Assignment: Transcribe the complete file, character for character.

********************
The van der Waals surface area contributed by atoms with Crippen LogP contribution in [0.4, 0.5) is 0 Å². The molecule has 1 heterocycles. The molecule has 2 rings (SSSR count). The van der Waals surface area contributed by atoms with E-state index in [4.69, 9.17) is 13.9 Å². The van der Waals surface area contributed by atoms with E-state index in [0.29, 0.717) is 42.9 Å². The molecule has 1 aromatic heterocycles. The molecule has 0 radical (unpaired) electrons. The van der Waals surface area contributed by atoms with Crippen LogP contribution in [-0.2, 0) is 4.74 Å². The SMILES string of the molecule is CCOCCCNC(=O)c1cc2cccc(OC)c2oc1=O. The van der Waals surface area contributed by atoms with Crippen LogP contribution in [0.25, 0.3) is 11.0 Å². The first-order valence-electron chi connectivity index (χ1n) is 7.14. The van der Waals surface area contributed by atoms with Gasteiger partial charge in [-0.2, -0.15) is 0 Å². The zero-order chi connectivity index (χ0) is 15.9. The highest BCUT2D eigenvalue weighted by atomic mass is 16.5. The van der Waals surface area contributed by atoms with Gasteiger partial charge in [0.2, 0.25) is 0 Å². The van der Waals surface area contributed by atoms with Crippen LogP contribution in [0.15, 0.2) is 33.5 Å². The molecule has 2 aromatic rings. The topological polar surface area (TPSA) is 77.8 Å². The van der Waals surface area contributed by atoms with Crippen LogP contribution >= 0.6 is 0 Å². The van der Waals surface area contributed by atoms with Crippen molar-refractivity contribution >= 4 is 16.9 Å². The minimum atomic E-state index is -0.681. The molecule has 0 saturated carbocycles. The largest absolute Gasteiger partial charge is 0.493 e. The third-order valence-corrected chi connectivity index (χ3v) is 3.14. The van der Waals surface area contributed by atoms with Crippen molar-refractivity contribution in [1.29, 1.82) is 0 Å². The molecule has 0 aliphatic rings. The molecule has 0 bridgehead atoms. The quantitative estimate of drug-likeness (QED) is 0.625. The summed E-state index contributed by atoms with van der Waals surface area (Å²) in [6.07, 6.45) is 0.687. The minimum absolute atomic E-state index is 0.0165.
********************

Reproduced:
The van der Waals surface area contributed by atoms with Crippen LogP contribution in [0.4, 0.5) is 0 Å². The molecule has 1 heterocycles. The molecule has 2 rings (SSSR count). The van der Waals surface area contributed by atoms with E-state index in [4.69, 9.17) is 13.9 Å². The van der Waals surface area contributed by atoms with E-state index in [0.29, 0.717) is 42.9 Å². The molecule has 1 aromatic heterocycles. The molecule has 0 radical (unpaired) electrons. The van der Waals surface area contributed by atoms with Crippen LogP contribution in [-0.2, 0) is 4.74 Å². The SMILES string of the molecule is CCOCCCNC(=O)c1cc2cccc(OC)c2oc1=O. The van der Waals surface area contributed by atoms with Crippen LogP contribution in [0.25, 0.3) is 11.0 Å². The first-order valence-electron chi connectivity index (χ1n) is 7.14. The van der Waals surface area contributed by atoms with Gasteiger partial charge in [-0.2, -0.15) is 0 Å². The zero-order chi connectivity index (χ0) is 15.9. The highest BCUT2D eigenvalue weighted by atomic mass is 16.5. The van der Waals surface area contributed by atoms with Gasteiger partial charge in [0.2, 0.25) is 0 Å². The van der Waals surface area contributed by atoms with Crippen LogP contribution in [0.15, 0.2) is 33.5 Å². The molecule has 2 aromatic rings. The topological polar surface area (TPSA) is 77.8 Å². The van der Waals surface area contributed by atoms with Crippen LogP contribution >= 0.6 is 0 Å². The van der Waals surface area contributed by atoms with Crippen molar-refractivity contribution >= 4 is 16.9 Å². The minimum atomic E-state index is -0.681. The molecule has 0 saturated carbocycles. The largest absolute Gasteiger partial charge is 0.493 e. The third-order valence-corrected chi connectivity index (χ3v) is 3.14. The van der Waals surface area contributed by atoms with Crippen molar-refractivity contribution in [1.29, 1.82) is 0 Å². The molecule has 0 aliphatic rings. The molecule has 0 bridgehead atoms. The quantitative estimate of drug-likeness (QED) is 0.625. The summed E-state index contributed by atoms with van der Waals surface area (Å²) in [6.07, 6.45) is 0.687. The minimum absolute atomic E-state index is 0.0165.